Fall planting is in full swing. As you nestle tulips, daffodils, hyacinths and crocuses into the soil, don’t neglect to also plant some minor bulbs – “minor” only because they aren’t well known, not because they lack quality.
Many of these bulbs are so minor as to even lack common names. But botanical names are not all that cumbersome. After all “crocus,” “hyacinth” and “narcissus” are botanical names. Some names of minor bulbs are even fun to say: Puschkinia, for example, rolls smoothly off the tongue once you sound it out and, for me, conjures up an image of a friendly, stuffed clown doll.
BLUE AND BLUISH
Puschkinia in very early spring sends up strappy leaves and 6-inch flower stalks, atop which sit clusters of white flowers striped with shadings of grayish blue. It’s the perfect bulb to tuck into a partially shaded rock garden or under trees and shrubs.
Plant puschkinia this year and the planting will become increasingly beautiful over the years as the bulb naturalizes, increasing its numbers by self-seeding.
Another early bloomer that should become better known is chionodoxa. Again, the first step is to slowly sound out the name. Then plant it and wait a few months for the rich blue flowers, small but in great numbers, as many as a dozen per stem.
Two other dainty blue flowers for early and mid-spring are, respectively, squill and muscari. (See? Not all minor bulbs have botanical or unfamiliar names.)
Muscari, especially, naturalizes readily to the extent that patches of lawn given over to it look in mid-spring like a piece of blue sky has dropped on the ground.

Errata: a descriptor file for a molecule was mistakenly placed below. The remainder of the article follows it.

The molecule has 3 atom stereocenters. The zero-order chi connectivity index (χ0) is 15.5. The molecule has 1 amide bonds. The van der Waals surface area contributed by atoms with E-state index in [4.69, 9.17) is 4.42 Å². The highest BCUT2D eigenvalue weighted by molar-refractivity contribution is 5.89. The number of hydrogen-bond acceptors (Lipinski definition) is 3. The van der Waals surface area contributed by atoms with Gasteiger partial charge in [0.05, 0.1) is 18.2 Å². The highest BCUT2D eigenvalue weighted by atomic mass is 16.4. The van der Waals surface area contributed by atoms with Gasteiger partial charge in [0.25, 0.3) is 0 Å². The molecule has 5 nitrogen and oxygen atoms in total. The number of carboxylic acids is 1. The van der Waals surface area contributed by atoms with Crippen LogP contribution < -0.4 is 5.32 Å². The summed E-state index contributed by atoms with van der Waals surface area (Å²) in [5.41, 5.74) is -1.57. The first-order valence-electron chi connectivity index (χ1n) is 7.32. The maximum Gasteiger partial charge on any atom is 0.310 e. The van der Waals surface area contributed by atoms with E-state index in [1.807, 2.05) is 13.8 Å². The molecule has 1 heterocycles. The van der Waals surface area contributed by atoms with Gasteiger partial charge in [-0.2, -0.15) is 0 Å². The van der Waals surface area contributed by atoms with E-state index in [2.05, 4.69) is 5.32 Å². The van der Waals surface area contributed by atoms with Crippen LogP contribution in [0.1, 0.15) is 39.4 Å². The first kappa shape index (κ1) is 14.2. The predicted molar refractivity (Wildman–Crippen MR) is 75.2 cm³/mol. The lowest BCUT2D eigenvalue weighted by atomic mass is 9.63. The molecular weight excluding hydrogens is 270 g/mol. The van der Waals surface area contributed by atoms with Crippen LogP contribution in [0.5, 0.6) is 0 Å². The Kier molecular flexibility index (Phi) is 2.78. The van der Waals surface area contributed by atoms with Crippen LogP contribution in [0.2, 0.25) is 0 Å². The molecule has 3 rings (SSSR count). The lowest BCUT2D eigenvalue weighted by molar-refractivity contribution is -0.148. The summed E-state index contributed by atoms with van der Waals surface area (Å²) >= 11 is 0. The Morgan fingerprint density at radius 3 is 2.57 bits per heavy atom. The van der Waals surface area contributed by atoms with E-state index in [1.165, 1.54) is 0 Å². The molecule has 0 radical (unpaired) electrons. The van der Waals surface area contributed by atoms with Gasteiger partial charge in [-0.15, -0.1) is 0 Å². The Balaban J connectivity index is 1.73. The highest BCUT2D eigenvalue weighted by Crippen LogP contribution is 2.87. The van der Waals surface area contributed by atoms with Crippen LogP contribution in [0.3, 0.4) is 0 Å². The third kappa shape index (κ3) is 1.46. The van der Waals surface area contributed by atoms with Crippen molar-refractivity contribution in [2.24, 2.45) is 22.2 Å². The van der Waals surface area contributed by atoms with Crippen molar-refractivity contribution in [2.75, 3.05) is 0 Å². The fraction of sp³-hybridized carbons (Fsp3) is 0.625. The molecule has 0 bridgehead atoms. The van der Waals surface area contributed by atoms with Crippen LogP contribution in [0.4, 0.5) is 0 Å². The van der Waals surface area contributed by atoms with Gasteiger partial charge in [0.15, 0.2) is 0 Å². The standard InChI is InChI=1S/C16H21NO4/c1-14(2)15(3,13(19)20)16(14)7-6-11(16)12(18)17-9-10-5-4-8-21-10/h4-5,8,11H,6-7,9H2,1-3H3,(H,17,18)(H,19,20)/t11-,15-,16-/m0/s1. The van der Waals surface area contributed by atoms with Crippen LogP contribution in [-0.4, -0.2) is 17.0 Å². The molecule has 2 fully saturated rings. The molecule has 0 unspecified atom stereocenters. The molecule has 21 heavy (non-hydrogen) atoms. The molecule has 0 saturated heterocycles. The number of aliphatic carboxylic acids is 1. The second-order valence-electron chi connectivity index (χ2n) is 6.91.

ROUNDING OUT THE SPECTRUM
The minor bulb palette is not restricted to blues and whites: Allium sphaerocephalon, sometimes known as round-headed leek, is a beauty displaying “Tootsie roll pops” of reddish purple in late spring. You might recognize from the botanical name that this bulb is in the onion family and, except for its color, it does indeed resemble chives in bloom. Like chives, it likes lots of sun.
Let’s return to blues and whites, this time to some bulbs that are somewhat familiar but which you might forget: snowdrops, dwarf irises and Spanish bluebells.
As implied by their name, the nodding, white flowers of snowdrops do appear very early, providing flowers in winter — a very welcome sight.
Dwarf irises, appearing a bit later, are dainty cousins of Siberian irises, growing only a few inches tall and with intensely blue flowers — a particularly charming sight when their dark blue petals catch hold of a few flakes of newly fallen snow.
Spanish bluebells are giants among these minor bulbs, growing over a foot high. The bell-like flowers come in a range of colors, including shades of blue, but also pink and white.
One last minor bulb, windflower (Anemone blanda), has been a “major” bulb in my garden for a couple of decades and is becoming more “major” all the time as it keeps spreading. This plant has everything: frilly foliage that looks good right up until it melts back into the ground, and blossoms in a range of pastel colors. The most endearing quality is the form of the flower, which is like a daisy even though the two plants are unrelated. A daisy look-alike is welcome in early spring both for itself and for foreshadowing the summery true daisies that lie ahead.